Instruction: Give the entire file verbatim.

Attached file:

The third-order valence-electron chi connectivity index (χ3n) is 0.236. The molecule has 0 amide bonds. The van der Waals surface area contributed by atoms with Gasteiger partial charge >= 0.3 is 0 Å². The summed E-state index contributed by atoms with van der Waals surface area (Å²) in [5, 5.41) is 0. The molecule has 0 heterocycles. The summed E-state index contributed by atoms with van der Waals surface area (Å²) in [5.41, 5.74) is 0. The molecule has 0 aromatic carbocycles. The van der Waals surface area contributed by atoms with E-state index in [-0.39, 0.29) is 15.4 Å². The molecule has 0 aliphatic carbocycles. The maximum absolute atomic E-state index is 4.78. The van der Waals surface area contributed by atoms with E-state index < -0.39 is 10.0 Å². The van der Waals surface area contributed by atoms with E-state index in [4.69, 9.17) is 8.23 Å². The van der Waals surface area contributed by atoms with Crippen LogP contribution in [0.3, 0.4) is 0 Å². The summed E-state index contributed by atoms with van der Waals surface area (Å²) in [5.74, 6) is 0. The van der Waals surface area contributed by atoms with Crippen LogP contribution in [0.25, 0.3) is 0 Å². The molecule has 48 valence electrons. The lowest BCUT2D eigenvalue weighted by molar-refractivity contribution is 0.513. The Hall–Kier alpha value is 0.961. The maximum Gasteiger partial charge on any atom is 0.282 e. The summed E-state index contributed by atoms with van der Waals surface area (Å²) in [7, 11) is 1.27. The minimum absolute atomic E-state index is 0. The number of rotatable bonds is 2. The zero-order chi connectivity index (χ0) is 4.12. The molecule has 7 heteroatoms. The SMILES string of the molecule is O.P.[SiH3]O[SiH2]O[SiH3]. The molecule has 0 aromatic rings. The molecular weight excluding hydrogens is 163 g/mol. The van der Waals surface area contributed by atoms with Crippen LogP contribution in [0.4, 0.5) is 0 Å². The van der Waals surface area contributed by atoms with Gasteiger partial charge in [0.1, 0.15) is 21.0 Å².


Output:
The third-order valence-electron chi connectivity index (χ3n) is 0.236. The molecule has 0 amide bonds. The van der Waals surface area contributed by atoms with Gasteiger partial charge >= 0.3 is 0 Å². The summed E-state index contributed by atoms with van der Waals surface area (Å²) in [5, 5.41) is 0. The molecule has 0 heterocycles. The summed E-state index contributed by atoms with van der Waals surface area (Å²) in [5.41, 5.74) is 0. The molecule has 0 aromatic carbocycles. The van der Waals surface area contributed by atoms with E-state index in [-0.39, 0.29) is 15.4 Å². The molecule has 0 aliphatic carbocycles. The maximum absolute atomic E-state index is 4.78. The van der Waals surface area contributed by atoms with E-state index < -0.39 is 10.0 Å². The van der Waals surface area contributed by atoms with E-state index in [4.69, 9.17) is 8.23 Å². The van der Waals surface area contributed by atoms with Crippen LogP contribution in [0.3, 0.4) is 0 Å². The summed E-state index contributed by atoms with van der Waals surface area (Å²) in [5.74, 6) is 0. The van der Waals surface area contributed by atoms with Crippen LogP contribution in [0.25, 0.3) is 0 Å². The molecule has 48 valence electrons. The lowest BCUT2D eigenvalue weighted by molar-refractivity contribution is 0.513. The Hall–Kier alpha value is 0.961. The maximum Gasteiger partial charge on any atom is 0.282 e. The summed E-state index contributed by atoms with van der Waals surface area (Å²) in [7, 11) is 1.27. The minimum absolute atomic E-state index is 0. The number of rotatable bonds is 2. The zero-order chi connectivity index (χ0) is 4.12. The molecule has 7 heteroatoms. The SMILES string of the molecule is O.P.[SiH3]O[SiH2]O[SiH3]. The molecule has 0 aromatic rings. The molecular weight excluding hydrogens is 163 g/mol. The van der Waals surface area contributed by atoms with Crippen LogP contribution in [0.4, 0.5) is 0 Å². The van der Waals surface area contributed by atoms with Gasteiger partial charge in [0.1, 0.15) is 21.0 Å².